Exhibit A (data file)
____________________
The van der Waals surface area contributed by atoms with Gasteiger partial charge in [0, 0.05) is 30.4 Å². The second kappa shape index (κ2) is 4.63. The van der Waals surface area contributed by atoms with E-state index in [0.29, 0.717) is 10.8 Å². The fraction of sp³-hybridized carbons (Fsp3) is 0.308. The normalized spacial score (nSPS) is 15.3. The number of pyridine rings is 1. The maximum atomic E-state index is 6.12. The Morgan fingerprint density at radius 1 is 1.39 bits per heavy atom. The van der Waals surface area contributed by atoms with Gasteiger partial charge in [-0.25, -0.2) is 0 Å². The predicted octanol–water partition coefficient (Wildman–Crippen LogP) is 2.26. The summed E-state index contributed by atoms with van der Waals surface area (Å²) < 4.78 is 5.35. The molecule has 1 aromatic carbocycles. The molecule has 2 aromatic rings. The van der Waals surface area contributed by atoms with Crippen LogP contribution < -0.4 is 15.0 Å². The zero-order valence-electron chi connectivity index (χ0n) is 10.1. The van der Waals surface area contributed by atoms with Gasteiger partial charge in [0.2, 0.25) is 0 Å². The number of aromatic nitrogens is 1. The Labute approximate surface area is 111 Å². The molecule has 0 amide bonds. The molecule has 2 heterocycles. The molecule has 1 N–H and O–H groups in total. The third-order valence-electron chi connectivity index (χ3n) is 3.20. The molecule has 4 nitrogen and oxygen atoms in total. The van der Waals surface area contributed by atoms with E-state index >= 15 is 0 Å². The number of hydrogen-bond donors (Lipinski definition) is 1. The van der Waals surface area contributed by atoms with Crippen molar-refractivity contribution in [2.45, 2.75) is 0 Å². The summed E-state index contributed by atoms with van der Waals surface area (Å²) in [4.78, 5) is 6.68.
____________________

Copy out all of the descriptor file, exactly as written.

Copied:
The van der Waals surface area contributed by atoms with Gasteiger partial charge in [0, 0.05) is 30.4 Å². The second kappa shape index (κ2) is 4.63. The van der Waals surface area contributed by atoms with E-state index in [0.29, 0.717) is 10.8 Å². The fraction of sp³-hybridized carbons (Fsp3) is 0.308. The normalized spacial score (nSPS) is 15.3. The number of pyridine rings is 1. The maximum atomic E-state index is 6.12. The Morgan fingerprint density at radius 1 is 1.39 bits per heavy atom. The van der Waals surface area contributed by atoms with Gasteiger partial charge in [-0.25, -0.2) is 0 Å². The predicted octanol–water partition coefficient (Wildman–Crippen LogP) is 2.26. The summed E-state index contributed by atoms with van der Waals surface area (Å²) < 4.78 is 5.35. The molecule has 1 aromatic carbocycles. The molecule has 2 aromatic rings. The van der Waals surface area contributed by atoms with Crippen LogP contribution < -0.4 is 15.0 Å². The zero-order valence-electron chi connectivity index (χ0n) is 10.1. The van der Waals surface area contributed by atoms with Gasteiger partial charge in [0.2, 0.25) is 0 Å². The number of aromatic nitrogens is 1. The Labute approximate surface area is 111 Å². The molecule has 0 amide bonds. The molecule has 2 heterocycles. The molecule has 1 N–H and O–H groups in total. The third-order valence-electron chi connectivity index (χ3n) is 3.20. The molecule has 4 nitrogen and oxygen atoms in total. The van der Waals surface area contributed by atoms with E-state index >= 15 is 0 Å². The number of hydrogen-bond donors (Lipinski definition) is 1. The van der Waals surface area contributed by atoms with Crippen molar-refractivity contribution in [2.45, 2.75) is 0 Å². The summed E-state index contributed by atoms with van der Waals surface area (Å²) in [4.78, 5) is 6.68.